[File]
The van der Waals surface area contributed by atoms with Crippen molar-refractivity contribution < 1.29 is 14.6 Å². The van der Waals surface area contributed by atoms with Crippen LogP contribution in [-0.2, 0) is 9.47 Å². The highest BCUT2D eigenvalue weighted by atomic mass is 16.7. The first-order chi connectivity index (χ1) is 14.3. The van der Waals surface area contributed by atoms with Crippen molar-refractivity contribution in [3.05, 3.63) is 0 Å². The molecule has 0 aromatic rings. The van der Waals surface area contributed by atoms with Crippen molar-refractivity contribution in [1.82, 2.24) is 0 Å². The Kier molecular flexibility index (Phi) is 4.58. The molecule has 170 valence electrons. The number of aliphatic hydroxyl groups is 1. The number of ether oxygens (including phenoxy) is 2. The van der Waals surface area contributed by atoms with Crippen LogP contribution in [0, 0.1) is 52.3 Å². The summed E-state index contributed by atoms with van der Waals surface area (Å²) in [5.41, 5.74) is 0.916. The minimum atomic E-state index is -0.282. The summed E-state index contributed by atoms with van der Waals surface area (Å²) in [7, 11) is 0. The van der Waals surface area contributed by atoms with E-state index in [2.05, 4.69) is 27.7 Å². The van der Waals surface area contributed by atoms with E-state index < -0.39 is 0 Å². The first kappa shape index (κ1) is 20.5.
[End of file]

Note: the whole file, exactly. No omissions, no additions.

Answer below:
The van der Waals surface area contributed by atoms with Crippen molar-refractivity contribution < 1.29 is 14.6 Å². The van der Waals surface area contributed by atoms with Crippen LogP contribution in [-0.2, 0) is 9.47 Å². The highest BCUT2D eigenvalue weighted by atomic mass is 16.7. The first-order chi connectivity index (χ1) is 14.3. The van der Waals surface area contributed by atoms with Crippen molar-refractivity contribution in [3.05, 3.63) is 0 Å². The molecule has 0 aromatic rings. The van der Waals surface area contributed by atoms with Crippen molar-refractivity contribution in [1.82, 2.24) is 0 Å². The Kier molecular flexibility index (Phi) is 4.58. The molecule has 170 valence electrons. The number of aliphatic hydroxyl groups is 1. The number of ether oxygens (including phenoxy) is 2. The van der Waals surface area contributed by atoms with Crippen LogP contribution in [0, 0.1) is 52.3 Å². The summed E-state index contributed by atoms with van der Waals surface area (Å²) in [5.41, 5.74) is 0.916. The minimum atomic E-state index is -0.282. The summed E-state index contributed by atoms with van der Waals surface area (Å²) in [7, 11) is 0. The van der Waals surface area contributed by atoms with E-state index in [2.05, 4.69) is 27.7 Å². The van der Waals surface area contributed by atoms with E-state index < -0.39 is 0 Å². The first kappa shape index (κ1) is 20.5.